How Iran’s Military Outsources its Cyberthreat Forces
Dorothy Denning
Times of Israel, June 22, 2020

In the wake of the US killing of a top Iranian general and Iran’s retaliatory missile strike, should the US be concerned about the cyberthreat from Iran? Already, pro-Iranian hackers have defaced several US websites to protest the killing of General Qassem Soleimani. One group wrote “This is only a small part of Iran’s cyber capability” on one of the hacked sites.

Two years ago, I wrote that Iran’s cyberwarfare capabilities lagged behind those of both Russia and China, but that it had become a major threat which would only get worse. It had already conducted several highly damaging cyberattacks. Since then, Iran has continued to develop and deploy its cyber attacking capabilities. It carries out attacks through a network of intermediaries, allowing the regime to strike its foes while denying direct involvement.

Islamic Revolutionary Guard Corps-supported hackers

Iran’s cyberwarfare capability lies primarily within Iran’s Islamic Revolutionary Guard Corps, a branch of the country’s military. However, rather than employing its own cyberforce against foreign targets, the Islamic Revolutionary Guard Corps appears to mainly outsource these cyberattacks.

According to the cyberthreat intelligence firm, Recorded Future, the Islamic Revolutionary Guard Corps uses trusted intermediaries to manage contracts with independent groups. These intermediaries are loyal to the regime, but separate from it. They translate the Iranian military’s priorities into discrete tasks, which are then auctioned off to independent contractors. Recorded Future estimates that as many as 50 organizations compete for these contracts. Several contractors may be involved in a single operation.

Iranian contractors communicate online to hire workers and exchange information. Ashiyane, the primary online security forum in Iran, was created by hackers in the mid-2000s in order to disseminate hacking tools and tutorials within the hacking community. The Ashiyane Digital Security Team was known for hacking websites and replacing their home pages with pro-Iranian content. By May 2011, Zone-H, an archive of defaced websites, had recorded 23,532 defacements by that group alone. Its leader, Behrouz Kamalian, said his group cooperated with the Iranian military but operated independently and spontaneously. … [To read the full article, click the following LINK – Ed.]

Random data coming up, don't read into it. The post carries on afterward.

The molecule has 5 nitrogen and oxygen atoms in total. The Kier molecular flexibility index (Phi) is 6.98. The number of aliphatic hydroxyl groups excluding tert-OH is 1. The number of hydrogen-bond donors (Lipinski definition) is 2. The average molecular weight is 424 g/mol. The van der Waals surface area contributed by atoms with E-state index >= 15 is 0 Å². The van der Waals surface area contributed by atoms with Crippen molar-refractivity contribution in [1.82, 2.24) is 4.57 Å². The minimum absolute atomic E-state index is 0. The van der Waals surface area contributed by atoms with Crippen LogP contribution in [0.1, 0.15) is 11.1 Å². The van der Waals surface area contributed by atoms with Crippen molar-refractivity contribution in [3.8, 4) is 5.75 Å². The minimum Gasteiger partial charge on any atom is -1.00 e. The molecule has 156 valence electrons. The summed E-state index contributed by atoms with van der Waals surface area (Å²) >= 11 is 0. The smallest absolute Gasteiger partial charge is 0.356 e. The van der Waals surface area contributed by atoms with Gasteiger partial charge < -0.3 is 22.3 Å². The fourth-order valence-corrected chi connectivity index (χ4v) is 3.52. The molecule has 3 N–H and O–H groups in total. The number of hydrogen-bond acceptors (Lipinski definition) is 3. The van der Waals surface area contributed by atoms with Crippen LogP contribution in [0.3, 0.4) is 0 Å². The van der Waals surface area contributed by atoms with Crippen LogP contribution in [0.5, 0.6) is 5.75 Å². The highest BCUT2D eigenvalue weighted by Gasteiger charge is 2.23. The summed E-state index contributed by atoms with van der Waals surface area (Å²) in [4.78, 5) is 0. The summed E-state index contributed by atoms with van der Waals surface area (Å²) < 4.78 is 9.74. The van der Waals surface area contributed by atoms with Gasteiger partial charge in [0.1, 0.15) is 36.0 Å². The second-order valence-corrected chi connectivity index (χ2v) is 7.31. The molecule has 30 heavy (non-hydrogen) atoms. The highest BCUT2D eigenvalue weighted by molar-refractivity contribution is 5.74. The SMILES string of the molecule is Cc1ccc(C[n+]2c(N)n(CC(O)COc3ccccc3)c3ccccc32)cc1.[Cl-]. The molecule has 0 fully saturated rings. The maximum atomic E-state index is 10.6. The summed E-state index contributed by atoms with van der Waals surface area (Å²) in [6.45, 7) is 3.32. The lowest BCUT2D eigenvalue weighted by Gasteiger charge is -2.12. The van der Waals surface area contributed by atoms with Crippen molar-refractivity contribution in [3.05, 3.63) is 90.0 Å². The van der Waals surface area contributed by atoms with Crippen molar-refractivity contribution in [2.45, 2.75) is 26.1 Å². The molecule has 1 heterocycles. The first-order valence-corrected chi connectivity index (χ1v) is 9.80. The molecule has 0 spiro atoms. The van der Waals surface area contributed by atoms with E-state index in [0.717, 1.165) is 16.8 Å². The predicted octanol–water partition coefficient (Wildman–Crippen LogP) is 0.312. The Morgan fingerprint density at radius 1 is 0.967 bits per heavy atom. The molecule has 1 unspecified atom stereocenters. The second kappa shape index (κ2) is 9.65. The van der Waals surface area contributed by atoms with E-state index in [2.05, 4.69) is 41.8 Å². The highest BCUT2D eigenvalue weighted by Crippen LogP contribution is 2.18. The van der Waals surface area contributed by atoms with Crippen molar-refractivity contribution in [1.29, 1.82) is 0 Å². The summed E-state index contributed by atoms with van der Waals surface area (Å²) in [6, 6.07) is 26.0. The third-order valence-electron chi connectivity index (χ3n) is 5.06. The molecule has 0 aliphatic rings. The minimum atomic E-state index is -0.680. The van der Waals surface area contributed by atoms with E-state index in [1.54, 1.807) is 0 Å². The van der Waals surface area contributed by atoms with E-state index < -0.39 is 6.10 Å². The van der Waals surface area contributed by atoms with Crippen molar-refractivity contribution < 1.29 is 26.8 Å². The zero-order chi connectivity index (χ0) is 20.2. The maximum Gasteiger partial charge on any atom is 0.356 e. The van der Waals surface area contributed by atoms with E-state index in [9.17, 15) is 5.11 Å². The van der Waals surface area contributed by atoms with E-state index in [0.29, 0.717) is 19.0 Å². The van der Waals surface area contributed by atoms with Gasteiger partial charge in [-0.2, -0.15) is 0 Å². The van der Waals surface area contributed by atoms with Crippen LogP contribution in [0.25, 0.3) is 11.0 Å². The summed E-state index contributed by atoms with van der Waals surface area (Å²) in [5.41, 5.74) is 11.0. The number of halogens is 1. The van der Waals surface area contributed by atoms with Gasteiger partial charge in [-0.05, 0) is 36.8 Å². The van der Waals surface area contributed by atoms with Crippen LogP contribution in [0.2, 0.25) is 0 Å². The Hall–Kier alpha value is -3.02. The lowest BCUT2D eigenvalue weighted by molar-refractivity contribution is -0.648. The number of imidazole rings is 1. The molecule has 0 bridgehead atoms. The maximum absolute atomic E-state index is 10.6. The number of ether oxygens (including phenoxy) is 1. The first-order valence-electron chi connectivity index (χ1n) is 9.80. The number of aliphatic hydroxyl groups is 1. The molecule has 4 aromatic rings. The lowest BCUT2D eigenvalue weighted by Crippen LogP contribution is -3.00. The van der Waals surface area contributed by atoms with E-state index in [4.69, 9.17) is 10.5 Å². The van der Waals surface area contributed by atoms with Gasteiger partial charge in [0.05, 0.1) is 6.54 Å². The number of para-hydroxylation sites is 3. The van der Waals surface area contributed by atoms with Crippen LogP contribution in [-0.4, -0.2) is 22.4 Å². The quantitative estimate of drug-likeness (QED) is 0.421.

Ex-Mossad Official: Iran Nuke Submarine Idea Cover for Uranium Enrichment
Jonah Jeremy Bob
Jerusalem Post, Apr. 20, 2020

Iran’s recent rumblings about developing a nuclear submarine are a cover for its desire to start enriching uranium at higher levels, former Mossad official Sima Shine said on Monday. Speaking as part of a videoconference organized by the Institute for National Security Studies (INSS), where she is currently a lead expert on Iran, she noted that the Islamic Republic has mentioned the possibility of developing a nuclear submarine before.

However, enriching uranium to higher levels could bring Supreme leader Ayatollah Ali Khamenei significantly closer to a nuclear weapon. To date, Iran has violated the 2015 nuclear deal limits on uranium enrichment but has not enriched above the 5% level. The 20%, 60%, and eventually 90% levels must be crossed before the uranium can be weaponized. Enriching to the 20% level might already trigger greater threats from the US and Israel.

Shine explained that the engine of a nuclear-powered submarine “needs higher enrichment levels [of uranium] and very few [world] powers can do it. But they are paving the way to provide civilian-use justifications for why they would need to increase their enrichment levels.”